Alaska was one of her favorites. She and her husband lived there for 14 years. Her husband was a second-generation Alaskan. She said that her husband’s father had gone north to Alaska during the Gold Rush. Her husband was born when his father was 65.

She told me that summers are very nice but that the rest of the year was sometimes tough. She had a photograph of the thermometer at the bank showing -74 degrees. She said that it was often -40 but the kids still went outside and life went on.

They were there during the Earthquake. She said it was right around her birthday and her anniversary.

 I looked it up. The Good Friday Earthquake happened at 5:36 pm on March 27, 1964.

She was cooking dinner. When the rumbling first started her husband hollered up to their two young kids, “What are you two doing up there to make such a ruckus.” In seconds, they knew it was more than kids roughhousing.

The magnitude 9.2 megathrust earthquake was the most powerful earthquake recorded in North America.

She said there were large ships thrown miles inland. There were two types of tsunamis produced by this subduction zone earthquake. The tectonic tsunami and smaller, local tsunamis. The largest tsunami wave was in Shoup Bay with a height of 220 feet. That could toss a ship for sure!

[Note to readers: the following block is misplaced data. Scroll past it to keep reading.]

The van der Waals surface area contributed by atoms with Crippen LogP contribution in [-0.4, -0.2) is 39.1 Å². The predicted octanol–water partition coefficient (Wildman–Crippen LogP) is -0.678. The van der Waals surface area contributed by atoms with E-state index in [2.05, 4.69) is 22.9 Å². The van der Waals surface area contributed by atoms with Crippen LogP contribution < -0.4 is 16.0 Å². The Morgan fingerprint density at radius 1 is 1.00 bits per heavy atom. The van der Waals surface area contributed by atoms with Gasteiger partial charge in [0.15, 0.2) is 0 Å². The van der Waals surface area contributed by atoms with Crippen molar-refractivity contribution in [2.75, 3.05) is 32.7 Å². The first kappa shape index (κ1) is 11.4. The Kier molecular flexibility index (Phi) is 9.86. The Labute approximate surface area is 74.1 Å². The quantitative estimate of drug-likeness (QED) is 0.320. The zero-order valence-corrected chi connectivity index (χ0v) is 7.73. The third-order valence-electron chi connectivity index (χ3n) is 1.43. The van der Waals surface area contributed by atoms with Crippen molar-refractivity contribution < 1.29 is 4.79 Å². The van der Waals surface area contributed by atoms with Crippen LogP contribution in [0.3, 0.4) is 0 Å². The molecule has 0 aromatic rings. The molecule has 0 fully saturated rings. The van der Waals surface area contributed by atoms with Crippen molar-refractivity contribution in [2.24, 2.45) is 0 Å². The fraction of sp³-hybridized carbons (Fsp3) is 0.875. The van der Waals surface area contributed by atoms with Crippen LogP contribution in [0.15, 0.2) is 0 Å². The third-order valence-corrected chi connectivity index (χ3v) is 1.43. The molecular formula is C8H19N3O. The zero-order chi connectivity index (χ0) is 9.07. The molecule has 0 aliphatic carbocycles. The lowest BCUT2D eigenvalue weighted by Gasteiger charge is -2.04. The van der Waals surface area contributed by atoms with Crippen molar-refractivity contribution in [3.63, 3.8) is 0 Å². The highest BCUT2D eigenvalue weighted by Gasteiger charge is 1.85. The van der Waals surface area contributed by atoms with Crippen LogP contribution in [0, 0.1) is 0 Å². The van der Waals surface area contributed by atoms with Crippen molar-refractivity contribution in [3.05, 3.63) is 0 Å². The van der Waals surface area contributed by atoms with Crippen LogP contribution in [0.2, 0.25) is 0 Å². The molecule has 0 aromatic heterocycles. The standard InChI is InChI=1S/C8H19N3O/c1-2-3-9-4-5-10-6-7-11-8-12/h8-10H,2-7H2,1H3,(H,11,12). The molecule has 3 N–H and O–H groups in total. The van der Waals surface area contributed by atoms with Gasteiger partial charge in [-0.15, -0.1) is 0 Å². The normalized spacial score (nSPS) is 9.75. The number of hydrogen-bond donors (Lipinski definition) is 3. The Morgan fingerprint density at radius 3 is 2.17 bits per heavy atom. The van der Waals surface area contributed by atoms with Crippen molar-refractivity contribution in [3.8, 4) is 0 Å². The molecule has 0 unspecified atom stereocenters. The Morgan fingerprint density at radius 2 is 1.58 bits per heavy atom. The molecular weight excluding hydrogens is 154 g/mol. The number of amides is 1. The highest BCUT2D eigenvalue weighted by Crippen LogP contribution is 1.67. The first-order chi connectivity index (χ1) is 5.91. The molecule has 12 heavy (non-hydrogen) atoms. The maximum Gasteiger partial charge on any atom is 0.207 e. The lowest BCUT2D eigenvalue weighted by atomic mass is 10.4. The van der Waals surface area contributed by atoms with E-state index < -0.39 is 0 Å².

Some areas were permanently raised up 30 feet and some places dropped 8 feet.

Her favorite town of Valdez in the Prince William Sound, was basically destroyed. Valdez moved to another location after its waterfront was wiped out from the massive underwater landslide.

She was painting what she fondly remembered from the pre-earthquake waterfront.

She advised me to go to Alaska as soon as I could.

You just never know how many todays or tomorrows you have.

Sabbatical

I meet a nun.  On a Sunday. She is at the Amtrak Station. Headed North to get off at an earlier stop than mine. I think she said Kelso / Longview.  (I am getting off at King Street Station in Seattle.) My introduction to nuns came when I went to First Grade at Our Lady of Fatima. The nun that I had for my teacher was so cruel that a girl in my class threw up every single day when she crossed the threshold into the classroom. The nun (Sister Wicked) hit the girl every single day on her hand with a ruler. Bad memories.

Hurricane Carla took me out of that school on September 11, 1961. I probably only had to endure Sister Wicked for a few weeks but it sure seemed to my miserable six-year-old self like a whole lifetime. I was absolutely certain she would hit me at some point during my First-Grade year. I forgot to wear my head covering every single day and she had to pin a tissue on my head when we went to mass. I was already one of the misfits.

Four years later, I saw Sound of Music when it came out and my wicked nun memory was modified by the lovely Julie Andrews and the other nuns in the movie. And then when The Flying Nun came out with fun loving Sally Fields, nuns were fully absolved of their sins.

This nun, at the age of 75 was going on a Road Scholar kayak trip on the Columbia River. (I am crossing the Columbia River as I type this.)  I have just left Oregon and entered Washington.